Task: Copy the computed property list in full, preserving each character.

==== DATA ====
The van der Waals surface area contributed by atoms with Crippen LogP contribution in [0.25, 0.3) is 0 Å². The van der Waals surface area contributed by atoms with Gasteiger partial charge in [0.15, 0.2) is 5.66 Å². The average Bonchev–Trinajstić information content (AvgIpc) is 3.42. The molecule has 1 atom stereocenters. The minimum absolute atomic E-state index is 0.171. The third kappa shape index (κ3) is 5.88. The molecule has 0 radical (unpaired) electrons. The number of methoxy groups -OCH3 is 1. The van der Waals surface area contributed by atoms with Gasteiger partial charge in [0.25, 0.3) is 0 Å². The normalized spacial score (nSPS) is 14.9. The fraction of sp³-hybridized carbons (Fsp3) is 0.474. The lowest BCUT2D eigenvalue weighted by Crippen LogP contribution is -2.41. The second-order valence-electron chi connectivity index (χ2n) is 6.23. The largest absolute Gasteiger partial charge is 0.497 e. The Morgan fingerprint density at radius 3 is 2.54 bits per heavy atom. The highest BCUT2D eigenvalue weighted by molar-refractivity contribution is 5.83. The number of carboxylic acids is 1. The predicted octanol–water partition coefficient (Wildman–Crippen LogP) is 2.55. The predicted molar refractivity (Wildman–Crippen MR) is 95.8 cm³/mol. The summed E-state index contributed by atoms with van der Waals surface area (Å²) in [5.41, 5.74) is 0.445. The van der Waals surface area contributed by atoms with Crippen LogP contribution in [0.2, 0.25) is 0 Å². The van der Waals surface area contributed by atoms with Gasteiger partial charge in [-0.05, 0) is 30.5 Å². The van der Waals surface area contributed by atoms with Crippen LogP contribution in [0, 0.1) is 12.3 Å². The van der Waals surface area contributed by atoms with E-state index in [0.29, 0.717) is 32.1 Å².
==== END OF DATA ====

The van der Waals surface area contributed by atoms with Crippen LogP contribution in [0.25, 0.3) is 0 Å². The van der Waals surface area contributed by atoms with Gasteiger partial charge in [0.15, 0.2) is 5.66 Å². The average Bonchev–Trinajstić information content (AvgIpc) is 3.42. The molecule has 1 atom stereocenters. The minimum absolute atomic E-state index is 0.171. The third kappa shape index (κ3) is 5.88. The molecule has 0 radical (unpaired) electrons. The number of methoxy groups -OCH3 is 1. The van der Waals surface area contributed by atoms with Gasteiger partial charge in [0.25, 0.3) is 0 Å². The normalized spacial score (nSPS) is 14.9. The fraction of sp³-hybridized carbons (Fsp3) is 0.474. The lowest BCUT2D eigenvalue weighted by Crippen LogP contribution is -2.41. The second-order valence-electron chi connectivity index (χ2n) is 6.23. The largest absolute Gasteiger partial charge is 0.497 e. The Morgan fingerprint density at radius 3 is 2.54 bits per heavy atom. The highest BCUT2D eigenvalue weighted by molar-refractivity contribution is 5.83. The number of carboxylic acids is 1. The predicted octanol–water partition coefficient (Wildman–Crippen LogP) is 2.55. The predicted molar refractivity (Wildman–Crippen MR) is 95.8 cm³/mol. The summed E-state index contributed by atoms with van der Waals surface area (Å²) in [5.41, 5.74) is 0.445. The van der Waals surface area contributed by atoms with Crippen LogP contribution in [0.2, 0.25) is 0 Å². The van der Waals surface area contributed by atoms with Gasteiger partial charge in [-0.05, 0) is 30.5 Å². The van der Waals surface area contributed by atoms with Crippen LogP contribution in [0, 0.1) is 12.3 Å². The van der Waals surface area contributed by atoms with E-state index in [0.29, 0.717) is 32.1 Å².